Kicking off the fall season in Baltimore is never complete without a trip to Weber’s Cider Mill Farm. When I think of Weber’s Farm, it really takes me back to being a child and begging my mother to buy me every oddly shaped, alien looking gourd and pumpkin I saw. I can smell the fresh baked pies, and wonderful breads. Echoing in my head, is the laughter of other children as I would impatiently tug on my mother’s shirt in an effort to wrap up her browsing so we could go out and play. For some reason, when you’re a kid, you get bored of shopping around the farm chic decor and decorations much faster. I can almost still feel the lingering cold chill on my hand from toting around one of their apple cider slushies, and feel the warmth of the sun on my face as my siblings and I raced out of the barn to go pet the goats.
Making a stop at Weber’s Cider Mill Farm is a give in for my family, as well as many others from all over Maryland. Well, for my family we would go there multiple times a year. The Weber’s started their farm business four generations ago in 1908. Taking the produce they would grow in Baltimore County with a horse draw cart to Baltimore City and selling it door-to-door. Much of their land had been sold off over the years, including the campus where Pine Grove Middle School is now. Leaving them with just 14 acres on their family land. In 1947 they purchased a cider press in New Jersey, which is the same press used today. Although, today the cider is stored in steel barrels instead of wooden ones. Their peak season runs from late October and into the Christmas season. If it’s a weekend expect to find kids everywhere.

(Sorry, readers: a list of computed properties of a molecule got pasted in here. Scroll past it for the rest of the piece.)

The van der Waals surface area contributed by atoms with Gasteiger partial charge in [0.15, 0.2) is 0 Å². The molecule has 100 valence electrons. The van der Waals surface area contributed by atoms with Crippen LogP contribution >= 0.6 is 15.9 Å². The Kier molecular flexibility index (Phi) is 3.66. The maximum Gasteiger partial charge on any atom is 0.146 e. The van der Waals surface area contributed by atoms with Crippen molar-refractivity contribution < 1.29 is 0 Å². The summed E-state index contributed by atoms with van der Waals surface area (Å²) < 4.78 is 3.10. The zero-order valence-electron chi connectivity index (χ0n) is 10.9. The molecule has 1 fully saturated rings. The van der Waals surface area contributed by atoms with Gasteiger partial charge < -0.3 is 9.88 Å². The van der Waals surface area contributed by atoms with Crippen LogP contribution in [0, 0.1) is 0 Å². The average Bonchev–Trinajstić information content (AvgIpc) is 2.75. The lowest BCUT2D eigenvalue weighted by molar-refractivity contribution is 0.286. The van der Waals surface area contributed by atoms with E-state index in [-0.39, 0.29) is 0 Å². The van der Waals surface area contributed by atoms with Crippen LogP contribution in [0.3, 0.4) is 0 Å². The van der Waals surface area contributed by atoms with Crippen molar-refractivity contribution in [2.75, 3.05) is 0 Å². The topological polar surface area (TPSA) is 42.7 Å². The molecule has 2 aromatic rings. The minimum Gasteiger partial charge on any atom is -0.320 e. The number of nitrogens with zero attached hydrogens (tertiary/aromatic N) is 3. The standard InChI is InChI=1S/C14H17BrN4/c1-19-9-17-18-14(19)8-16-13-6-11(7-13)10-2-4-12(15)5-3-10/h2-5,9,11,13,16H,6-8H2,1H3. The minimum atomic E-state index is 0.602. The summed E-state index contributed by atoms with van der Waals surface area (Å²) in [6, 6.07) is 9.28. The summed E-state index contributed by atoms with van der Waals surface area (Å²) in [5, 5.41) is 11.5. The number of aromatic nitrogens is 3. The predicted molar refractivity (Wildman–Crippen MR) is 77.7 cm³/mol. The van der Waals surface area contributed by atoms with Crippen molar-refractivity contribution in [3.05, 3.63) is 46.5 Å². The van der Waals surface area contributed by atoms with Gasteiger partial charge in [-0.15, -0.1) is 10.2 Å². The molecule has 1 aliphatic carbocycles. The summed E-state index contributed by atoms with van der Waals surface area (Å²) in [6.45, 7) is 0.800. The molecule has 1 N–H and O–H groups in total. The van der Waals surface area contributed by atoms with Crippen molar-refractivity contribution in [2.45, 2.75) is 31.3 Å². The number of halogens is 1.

As to be expected, much has changed at Weber’s Farm over the years. They now offer apple picking at their farm in Harford County on select days. They brought in many more farm animals and even hold duck races. As well as the growing attractions to keep kids occupied. From the massive hill side slide, to the scarecrow workshop to the boo barn, there is a ton to keep the little ones busy. They can pretend they are mining for gold and precious gems with a sifter. Or get lost in a huge hay maze that has a bridge over top so parents can watch, or a little hay maze for the smaller kids. A quarter gets you a couple little pellets to feed the goats. Tire mountain, and the wooden tractors are great for expelling their endless energy. There’s even a short tractor ride, with matching carts hooked up behind it for the kids to sit in. With all of these added attractions came the addition of the wrist band that you need to purchase in order to enjoy any of these things. It is $5 for adults and $7 for children 2 years and up. Purchasing the wrist band does give you access to everything Weber’s has to offer including the hay ride that circles their property and passes some silly scarecrow displays. And trust me, many adults enjoy the games and amusements, especially the slide.
I hope Weber’s Farm is around for many more years to come. Their staff is clean and friendly. Their baked goods, treats, and produce are locally made and delicious and if you get a chance while you are inside shopping around, make sure to look up. The old barn that houses their shop is adorned with all kinds of amazing old world farm tools and signs. The massive wood beams, antique pot belly stoves, and old ladders fashioned into display shelves are an often over looked feature. Yet in my opinion, very much worth slowing down and taking in the history of a business that is almost 110 years old.